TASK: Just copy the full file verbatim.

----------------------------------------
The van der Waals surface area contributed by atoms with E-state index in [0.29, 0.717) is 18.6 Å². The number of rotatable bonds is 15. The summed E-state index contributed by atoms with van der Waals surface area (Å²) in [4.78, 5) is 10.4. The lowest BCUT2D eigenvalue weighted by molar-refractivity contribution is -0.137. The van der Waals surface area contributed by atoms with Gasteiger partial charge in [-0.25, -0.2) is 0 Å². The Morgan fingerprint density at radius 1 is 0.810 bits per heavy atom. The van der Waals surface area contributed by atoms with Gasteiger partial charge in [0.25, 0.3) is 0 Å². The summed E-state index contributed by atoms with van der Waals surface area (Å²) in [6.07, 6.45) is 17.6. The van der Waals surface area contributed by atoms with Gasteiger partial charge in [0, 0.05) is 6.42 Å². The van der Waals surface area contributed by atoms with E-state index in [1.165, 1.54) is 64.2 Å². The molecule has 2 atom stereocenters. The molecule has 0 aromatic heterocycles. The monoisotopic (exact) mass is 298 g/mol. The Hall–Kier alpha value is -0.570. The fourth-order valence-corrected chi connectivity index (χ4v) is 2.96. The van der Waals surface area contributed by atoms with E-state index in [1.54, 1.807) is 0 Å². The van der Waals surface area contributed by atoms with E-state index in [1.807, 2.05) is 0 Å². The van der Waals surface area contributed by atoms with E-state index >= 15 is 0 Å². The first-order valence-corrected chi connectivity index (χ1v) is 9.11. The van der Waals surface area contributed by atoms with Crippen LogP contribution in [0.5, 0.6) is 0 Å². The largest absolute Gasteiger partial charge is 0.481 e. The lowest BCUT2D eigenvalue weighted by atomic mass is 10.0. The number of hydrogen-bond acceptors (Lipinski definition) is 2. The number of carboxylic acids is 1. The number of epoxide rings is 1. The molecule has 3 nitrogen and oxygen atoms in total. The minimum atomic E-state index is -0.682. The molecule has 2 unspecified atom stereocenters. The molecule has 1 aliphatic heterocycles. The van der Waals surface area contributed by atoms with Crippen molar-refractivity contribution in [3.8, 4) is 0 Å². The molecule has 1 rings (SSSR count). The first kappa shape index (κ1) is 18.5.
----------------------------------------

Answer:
The van der Waals surface area contributed by atoms with E-state index in [0.29, 0.717) is 18.6 Å². The number of rotatable bonds is 15. The summed E-state index contributed by atoms with van der Waals surface area (Å²) in [4.78, 5) is 10.4. The lowest BCUT2D eigenvalue weighted by molar-refractivity contribution is -0.137. The van der Waals surface area contributed by atoms with Gasteiger partial charge in [-0.25, -0.2) is 0 Å². The Morgan fingerprint density at radius 1 is 0.810 bits per heavy atom. The van der Waals surface area contributed by atoms with Gasteiger partial charge in [0.25, 0.3) is 0 Å². The summed E-state index contributed by atoms with van der Waals surface area (Å²) in [6.07, 6.45) is 17.6. The van der Waals surface area contributed by atoms with Gasteiger partial charge in [0, 0.05) is 6.42 Å². The van der Waals surface area contributed by atoms with E-state index in [1.165, 1.54) is 64.2 Å². The molecule has 2 atom stereocenters. The molecule has 0 aromatic heterocycles. The monoisotopic (exact) mass is 298 g/mol. The Hall–Kier alpha value is -0.570. The fourth-order valence-corrected chi connectivity index (χ4v) is 2.96. The van der Waals surface area contributed by atoms with E-state index in [1.54, 1.807) is 0 Å². The van der Waals surface area contributed by atoms with E-state index in [1.807, 2.05) is 0 Å². The van der Waals surface area contributed by atoms with E-state index >= 15 is 0 Å². The first-order valence-corrected chi connectivity index (χ1v) is 9.11. The van der Waals surface area contributed by atoms with Crippen LogP contribution in [0.5, 0.6) is 0 Å². The largest absolute Gasteiger partial charge is 0.481 e. The lowest BCUT2D eigenvalue weighted by atomic mass is 10.0. The number of hydrogen-bond acceptors (Lipinski definition) is 2. The number of carboxylic acids is 1. The number of epoxide rings is 1. The molecule has 3 nitrogen and oxygen atoms in total. The minimum atomic E-state index is -0.682. The molecule has 2 unspecified atom stereocenters. The molecule has 1 aliphatic heterocycles. The van der Waals surface area contributed by atoms with Crippen molar-refractivity contribution in [3.8, 4) is 0 Å². The molecule has 1 rings (SSSR count). The first kappa shape index (κ1) is 18.5.